White noise can be created by setting every sample in the time domain to a random number with a gaussian distribution. Every sample is random, so the frequency response is obviously random. Easy enough.
Next step: Set every sample to a random number between 0 and 1, but the numbers are equally distributed instead of using a gaussian distribution (please ignore the DC offsets, they don't really matter). Samples are random enough, so it still makes sense that it would sound like white noise.
Now, set every sample to either 0 or 1 with a 50/50 chance. This feels like it shouldn't sound like white noise anymore, but it still does.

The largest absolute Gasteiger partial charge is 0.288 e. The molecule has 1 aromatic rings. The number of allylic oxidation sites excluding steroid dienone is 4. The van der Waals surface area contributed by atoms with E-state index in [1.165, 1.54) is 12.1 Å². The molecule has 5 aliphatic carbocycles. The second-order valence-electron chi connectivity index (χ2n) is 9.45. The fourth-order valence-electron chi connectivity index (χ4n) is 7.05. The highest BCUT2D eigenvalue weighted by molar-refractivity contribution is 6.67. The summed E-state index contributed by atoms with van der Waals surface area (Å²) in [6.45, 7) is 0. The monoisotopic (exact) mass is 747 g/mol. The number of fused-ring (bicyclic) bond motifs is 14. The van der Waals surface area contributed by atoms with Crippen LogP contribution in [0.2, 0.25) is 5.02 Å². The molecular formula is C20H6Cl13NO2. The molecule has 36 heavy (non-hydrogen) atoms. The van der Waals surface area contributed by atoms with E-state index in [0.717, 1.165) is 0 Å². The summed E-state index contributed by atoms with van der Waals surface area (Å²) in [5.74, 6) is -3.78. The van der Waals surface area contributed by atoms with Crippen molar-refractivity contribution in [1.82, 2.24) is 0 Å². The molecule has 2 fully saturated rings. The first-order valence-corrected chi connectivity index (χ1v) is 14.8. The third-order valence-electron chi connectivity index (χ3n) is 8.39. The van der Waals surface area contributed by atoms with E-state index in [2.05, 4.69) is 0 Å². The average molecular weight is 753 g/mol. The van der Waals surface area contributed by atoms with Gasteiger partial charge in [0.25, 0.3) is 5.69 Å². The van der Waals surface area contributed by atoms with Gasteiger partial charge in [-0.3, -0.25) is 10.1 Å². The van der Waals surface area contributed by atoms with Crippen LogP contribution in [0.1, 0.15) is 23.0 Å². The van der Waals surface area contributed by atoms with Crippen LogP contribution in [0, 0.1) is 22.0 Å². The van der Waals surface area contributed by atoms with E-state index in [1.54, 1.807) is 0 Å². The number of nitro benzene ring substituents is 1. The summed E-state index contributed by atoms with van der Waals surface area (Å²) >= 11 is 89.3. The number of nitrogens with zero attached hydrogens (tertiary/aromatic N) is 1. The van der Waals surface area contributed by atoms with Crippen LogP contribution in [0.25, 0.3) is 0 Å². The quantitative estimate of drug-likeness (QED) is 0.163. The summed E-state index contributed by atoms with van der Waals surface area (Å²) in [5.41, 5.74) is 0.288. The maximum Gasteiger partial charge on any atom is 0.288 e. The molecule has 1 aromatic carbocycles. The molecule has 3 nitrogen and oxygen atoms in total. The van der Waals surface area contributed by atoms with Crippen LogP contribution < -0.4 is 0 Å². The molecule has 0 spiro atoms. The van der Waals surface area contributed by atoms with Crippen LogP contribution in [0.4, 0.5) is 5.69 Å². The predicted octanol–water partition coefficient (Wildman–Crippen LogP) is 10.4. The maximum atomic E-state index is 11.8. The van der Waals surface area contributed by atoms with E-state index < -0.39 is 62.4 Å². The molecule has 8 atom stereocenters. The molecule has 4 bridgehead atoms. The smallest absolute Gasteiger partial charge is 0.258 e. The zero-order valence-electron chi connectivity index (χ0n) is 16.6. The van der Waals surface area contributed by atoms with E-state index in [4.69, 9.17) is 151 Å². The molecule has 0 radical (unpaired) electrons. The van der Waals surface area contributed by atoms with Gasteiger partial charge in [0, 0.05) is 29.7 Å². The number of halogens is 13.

Finally, set every sample to either 0 or 1 with a 90/10 chance. How does this still sound like white noise when it looks nothing like it?
I did some experimenting (with sample rate 48000 Hz).
1/2 chance is basically white noise.
1/4 chance sounds almost like white noise, but if you know what you're looking for it's easy to tell the difference.
1/16 chance sounds like rain smattering against something (you can hear individual impulses), with white noise in the background.
Varying the amplitudes of the impulses did not seem to have any effect on the sound, other than volume.